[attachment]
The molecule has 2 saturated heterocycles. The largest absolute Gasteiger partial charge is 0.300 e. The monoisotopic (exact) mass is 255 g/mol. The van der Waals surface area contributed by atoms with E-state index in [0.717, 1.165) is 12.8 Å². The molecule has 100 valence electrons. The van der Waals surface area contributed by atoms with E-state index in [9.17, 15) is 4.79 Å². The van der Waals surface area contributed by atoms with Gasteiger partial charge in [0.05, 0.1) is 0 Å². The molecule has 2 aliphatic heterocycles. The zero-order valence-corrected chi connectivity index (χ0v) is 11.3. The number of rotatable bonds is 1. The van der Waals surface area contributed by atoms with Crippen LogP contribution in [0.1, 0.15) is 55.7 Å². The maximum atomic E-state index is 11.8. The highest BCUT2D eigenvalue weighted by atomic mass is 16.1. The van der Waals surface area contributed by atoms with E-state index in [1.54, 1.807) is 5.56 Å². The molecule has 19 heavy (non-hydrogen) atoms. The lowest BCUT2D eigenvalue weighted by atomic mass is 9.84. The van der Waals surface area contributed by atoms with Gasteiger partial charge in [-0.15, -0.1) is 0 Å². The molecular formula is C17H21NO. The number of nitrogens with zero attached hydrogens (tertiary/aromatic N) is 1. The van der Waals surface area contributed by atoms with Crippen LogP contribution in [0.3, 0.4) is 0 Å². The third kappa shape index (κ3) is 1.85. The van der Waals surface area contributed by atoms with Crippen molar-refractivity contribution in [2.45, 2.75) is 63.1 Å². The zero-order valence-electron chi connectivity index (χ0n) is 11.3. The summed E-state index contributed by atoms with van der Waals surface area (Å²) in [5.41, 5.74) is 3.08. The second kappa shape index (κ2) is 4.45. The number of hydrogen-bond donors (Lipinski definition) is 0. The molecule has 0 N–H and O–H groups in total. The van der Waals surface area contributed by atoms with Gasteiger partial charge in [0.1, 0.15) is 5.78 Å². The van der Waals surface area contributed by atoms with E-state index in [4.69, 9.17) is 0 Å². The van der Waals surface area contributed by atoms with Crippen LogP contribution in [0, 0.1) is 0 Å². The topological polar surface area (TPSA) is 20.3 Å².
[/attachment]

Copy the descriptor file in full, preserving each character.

The molecule has 2 saturated heterocycles. The largest absolute Gasteiger partial charge is 0.300 e. The monoisotopic (exact) mass is 255 g/mol. The van der Waals surface area contributed by atoms with E-state index in [0.717, 1.165) is 12.8 Å². The molecule has 100 valence electrons. The van der Waals surface area contributed by atoms with E-state index in [9.17, 15) is 4.79 Å². The van der Waals surface area contributed by atoms with Gasteiger partial charge in [0.05, 0.1) is 0 Å². The molecule has 2 aliphatic heterocycles. The zero-order valence-corrected chi connectivity index (χ0v) is 11.3. The number of rotatable bonds is 1. The van der Waals surface area contributed by atoms with Crippen LogP contribution in [0.1, 0.15) is 55.7 Å². The maximum atomic E-state index is 11.8. The highest BCUT2D eigenvalue weighted by atomic mass is 16.1. The van der Waals surface area contributed by atoms with E-state index in [1.54, 1.807) is 5.56 Å². The molecule has 19 heavy (non-hydrogen) atoms. The lowest BCUT2D eigenvalue weighted by atomic mass is 9.84. The van der Waals surface area contributed by atoms with Gasteiger partial charge in [-0.15, -0.1) is 0 Å². The molecular formula is C17H21NO. The number of nitrogens with zero attached hydrogens (tertiary/aromatic N) is 1. The van der Waals surface area contributed by atoms with Crippen LogP contribution in [0.3, 0.4) is 0 Å². The third kappa shape index (κ3) is 1.85. The van der Waals surface area contributed by atoms with Crippen molar-refractivity contribution in [2.45, 2.75) is 63.1 Å². The zero-order valence-electron chi connectivity index (χ0n) is 11.3. The summed E-state index contributed by atoms with van der Waals surface area (Å²) in [5.41, 5.74) is 3.08. The second kappa shape index (κ2) is 4.45. The number of hydrogen-bond donors (Lipinski definition) is 0. The molecule has 0 N–H and O–H groups in total. The van der Waals surface area contributed by atoms with Gasteiger partial charge in [0.1, 0.15) is 5.78 Å². The van der Waals surface area contributed by atoms with E-state index in [4.69, 9.17) is 0 Å². The van der Waals surface area contributed by atoms with Crippen LogP contribution in [0, 0.1) is 0 Å². The topological polar surface area (TPSA) is 20.3 Å².